Welcome to Maisie's Banned Book Club
For ages 10 to 18
What is the Banned Book Club?
This Banned Book Club is a teen-led program focused on reading and learning from books that are banned in school districts across the United States. Spearheaded by our delightful book junkie, Maisie, a sophomore in Westchester County, New York, The Bittermelon is excited to welcome fellow youth across the country on a journey exploring tough realities and thoughts that we might have never considered!
Check out the upcoming book selection below or by clicking here.
Why Banned Books?
Books are often banned because they contain subject material that is deemed to be inappropriate, even though many teenagers today go through similar issues. These books can be very controversial, but they are harsh truths that teens need to know. Furthermore, book banning disproportionately affects authors who are minorities, making it harder for teens of ethnic minorities to access books that can teach them the knowledge to deal with touching issues.
When will the Club meet?
Maisie's Banned Book Club starts a new book on the first Sunday of every month! We meet every other Sunday via Zoom from 4:30PM to 5:30 PM. A Zoom link will be sent by email the day before each kickoff.
Current March Book
All Boys Aren't Blue
by George M. Johnson
"I chose this All Boys Aren’t Blue by George M. Johnson as it represents the real experiences of a black queer man. The struggles of being black and queer individually are two extremely tough and underrepresented groups of people, however it is the intersectionality of the two that makes this book even more important. This book tells the real, modern stories and experiences of George M. Johnson." - Maisie
Since its publication in 2020, All Boys Aren't Blue has been banned and challenged in countless school districts across the United States for its LGBTQ content, profanity, and because of the fact that it has been considered to be sexually explicit. Johnson, who is nonbinary, has faced large amounts of backlash even as the book soars in popularity. Despite this, All Boys Aren't Blue continues to be a book that gives students agency, helping them to find who they are and to feel safe and validated.
Get a 10% discount on George M. Johnson's book at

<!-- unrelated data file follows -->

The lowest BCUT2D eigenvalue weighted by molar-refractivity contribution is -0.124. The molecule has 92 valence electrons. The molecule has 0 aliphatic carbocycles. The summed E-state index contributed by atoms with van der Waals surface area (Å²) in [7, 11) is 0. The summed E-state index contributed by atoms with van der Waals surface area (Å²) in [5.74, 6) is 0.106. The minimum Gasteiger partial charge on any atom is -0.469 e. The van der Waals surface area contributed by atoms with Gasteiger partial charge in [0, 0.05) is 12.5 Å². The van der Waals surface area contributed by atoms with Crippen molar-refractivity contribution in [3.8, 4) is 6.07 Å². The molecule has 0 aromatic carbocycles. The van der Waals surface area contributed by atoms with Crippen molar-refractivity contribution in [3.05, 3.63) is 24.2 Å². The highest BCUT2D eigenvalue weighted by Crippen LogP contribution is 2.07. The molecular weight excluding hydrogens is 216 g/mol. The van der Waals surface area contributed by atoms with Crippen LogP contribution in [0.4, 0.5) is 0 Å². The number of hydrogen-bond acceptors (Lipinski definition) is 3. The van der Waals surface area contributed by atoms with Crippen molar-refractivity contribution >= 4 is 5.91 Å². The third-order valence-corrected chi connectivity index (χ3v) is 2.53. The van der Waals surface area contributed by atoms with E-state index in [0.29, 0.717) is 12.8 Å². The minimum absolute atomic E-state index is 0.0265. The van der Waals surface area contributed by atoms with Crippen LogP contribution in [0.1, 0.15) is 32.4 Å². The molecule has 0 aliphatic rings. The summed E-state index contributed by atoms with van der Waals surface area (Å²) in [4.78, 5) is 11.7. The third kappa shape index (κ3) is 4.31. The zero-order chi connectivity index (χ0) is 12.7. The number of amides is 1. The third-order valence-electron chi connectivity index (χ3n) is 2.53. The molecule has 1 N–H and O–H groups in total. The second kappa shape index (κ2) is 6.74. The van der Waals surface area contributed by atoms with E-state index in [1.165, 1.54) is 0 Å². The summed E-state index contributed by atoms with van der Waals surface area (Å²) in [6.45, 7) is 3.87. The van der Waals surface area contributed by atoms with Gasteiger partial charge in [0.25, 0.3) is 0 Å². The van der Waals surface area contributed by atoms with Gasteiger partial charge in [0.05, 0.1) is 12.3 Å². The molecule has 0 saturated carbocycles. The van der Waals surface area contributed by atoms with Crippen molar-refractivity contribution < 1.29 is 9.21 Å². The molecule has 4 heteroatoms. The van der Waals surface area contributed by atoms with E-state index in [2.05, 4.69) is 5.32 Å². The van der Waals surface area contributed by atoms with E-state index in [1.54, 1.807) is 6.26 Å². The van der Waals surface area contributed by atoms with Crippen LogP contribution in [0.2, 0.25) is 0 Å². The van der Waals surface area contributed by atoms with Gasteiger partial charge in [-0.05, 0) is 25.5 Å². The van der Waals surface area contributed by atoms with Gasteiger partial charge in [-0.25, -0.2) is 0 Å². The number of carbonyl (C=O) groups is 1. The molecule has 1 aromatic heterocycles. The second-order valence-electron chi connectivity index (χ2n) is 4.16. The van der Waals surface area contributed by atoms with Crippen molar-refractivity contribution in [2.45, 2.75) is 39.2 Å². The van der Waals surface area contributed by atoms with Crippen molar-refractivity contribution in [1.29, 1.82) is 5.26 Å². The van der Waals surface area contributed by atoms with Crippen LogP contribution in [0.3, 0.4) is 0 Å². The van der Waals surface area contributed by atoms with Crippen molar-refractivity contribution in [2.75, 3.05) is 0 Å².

Hudson Valley Books for Humanity bookstore when you mention "The Bittermelon" or "Maisie's Banned Book Club"!
Buy locally online at Bookshop!
The Bluest Eye
by Toni Morrison
"I chose this book for its representation of the effect of internalized racism, this being portrayed through an eleven year old black girl during the great depression. The book talks about the unattainable white beauty standards and the societal standards for black peoples. The book also deals with graphic subjects such as molestation and rape, which are sensitive, but important topics." - Maisie
Toni Morrison has established herself as a writer who does not shy away from uncomfortable and hard-to-tell stories. The Bluest Eye, her first novel, is certainly no exception. Since its publication in 1970, The Bluest Eye has consistently been in ALA's most challenged books for its depiction of racism, incest, and child sexual abuse. While parents and school boards have banned The Bluest Eye from classrooms around the U.S., many teachers and students continue to value the book for its African American representation and for its boldness in dealing with issues such as incest and violence.
The Absolutely True Diary of a Part-Time Indian
by Sherman Alexie
"I chose this book because indigenous people, who lived on this land for thousands of years, are now a marginalized group in the US, and this book tells the story of an indigenous teenager needing to assimilate to American culture. I think it is important to understand the perspectives of indigenous people in the land we now call America." - Maisie
Since its publication in 2007, The Absolutely True Diary of a Part-Time Indian has been the source of much controversy, becoming ALA's most challenged book from 2000 to 2009. This book has been banned in schools across America for its depiction of sexuality, violence, profanity and slurs relating to homosexuality and mental disability. In 2018, rumors began surfacing regarding Sherman Alexie's sexual misconduct towards women authors, adding to the controversy of his career and his works.